Post-Grant Reports


Sabbatical Leave Report

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Higher Education | Nursing | Public Health and Community Nursing | Science and Mathematics Education


Increasing community health experiences for Linfield nursing students was one of the goals for Dr. Jackie Webb’s fall 2018 sabbatical. Today close to 58% of employed nurses are working in community settings including private practices, health maintenance organizations, public health agencies, primary care clinics, home health care, and nursing homes (NLN, 2016; AACN, 2016).

These accelerating changes in how and where health care is delivered have created demand for nursing personnel who can function with more independence in clinical decision making and case management, performing the traditional role of clinical caregiver, and teaching patients how to comply with treatment regimens and maintain good health. Today’s registered nurse not only must communicate effectively with patients and other health care professionals but also must have broad competency as a provider, designer, manager, and coordinator of care (AACN, 2016).

Various community nursing leaders representing seven healthcare organizations who hire close to 80% of community nurses in the Tri-Met (Portland, Oregon) area were interviewed between August and December, 2018. The goals of these interviews were to gain a better understanding of how community nursing is being defined in our community and to better understand the barriers to having nursing students placed in these community clinical settings. Findings from this qualitative study include some of the following:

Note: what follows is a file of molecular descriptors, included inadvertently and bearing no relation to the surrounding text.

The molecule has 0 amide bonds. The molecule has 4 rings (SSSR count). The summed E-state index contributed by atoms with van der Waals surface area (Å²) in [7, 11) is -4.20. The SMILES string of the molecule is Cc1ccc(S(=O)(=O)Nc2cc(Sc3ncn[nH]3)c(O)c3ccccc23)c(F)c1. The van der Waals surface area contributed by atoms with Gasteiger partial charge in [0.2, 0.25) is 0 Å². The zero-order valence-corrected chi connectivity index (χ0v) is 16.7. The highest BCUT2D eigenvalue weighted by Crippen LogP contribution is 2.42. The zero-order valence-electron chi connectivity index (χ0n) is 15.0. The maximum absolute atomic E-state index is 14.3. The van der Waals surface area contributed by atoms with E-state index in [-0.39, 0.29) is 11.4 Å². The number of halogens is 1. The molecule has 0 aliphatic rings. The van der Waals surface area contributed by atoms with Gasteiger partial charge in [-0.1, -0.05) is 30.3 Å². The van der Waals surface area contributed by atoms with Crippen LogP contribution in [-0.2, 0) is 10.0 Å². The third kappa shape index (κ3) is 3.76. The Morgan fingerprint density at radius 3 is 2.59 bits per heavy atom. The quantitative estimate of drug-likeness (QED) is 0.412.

• There is a discrepancy in how community nursing is being defined in northern Oregon. For some organizations, community nursing means “working outside of the hospital”, while for others it means working with individuals and understanding the “community” from which they live. Nationally there is a lack of clarity for how to define Community Nursing.
  • A majority of community partners who are hiring nurses to work in settings such as primary care clinics, home health, outpatient clinics, etc., want to find nurses who understand how to deliver competent care to diverse populations. Understanding population health is a priority. They are also looking for nurses who are able to perform effective health assessments and know how to use community resources. Linfield’s nursing curriculum emphasizes Population health, and by fourth semester our students are very comfortable doing head-to-toe physical examinations. There is room for improvement in helping our students identify and work with community resources.
  • A majority of community partners agree that having nursing students is important; however, in many of the community clinic sites there is usually one registered nurse, and they are juggling many responsibilities, overseeing other licensed personnel, and have limited time for mentoring students. Developing mentoring opportunities will require placing students who have effective communication, physical assessment, and good understanding of patient education so they are seen as an asset to the care of their clients. Mentoring students will also require having faculty who understand the skills of the community nurse. A total of five new clinical sites were developed.


This research was conducted as part of a sabbatical leave in 2018.

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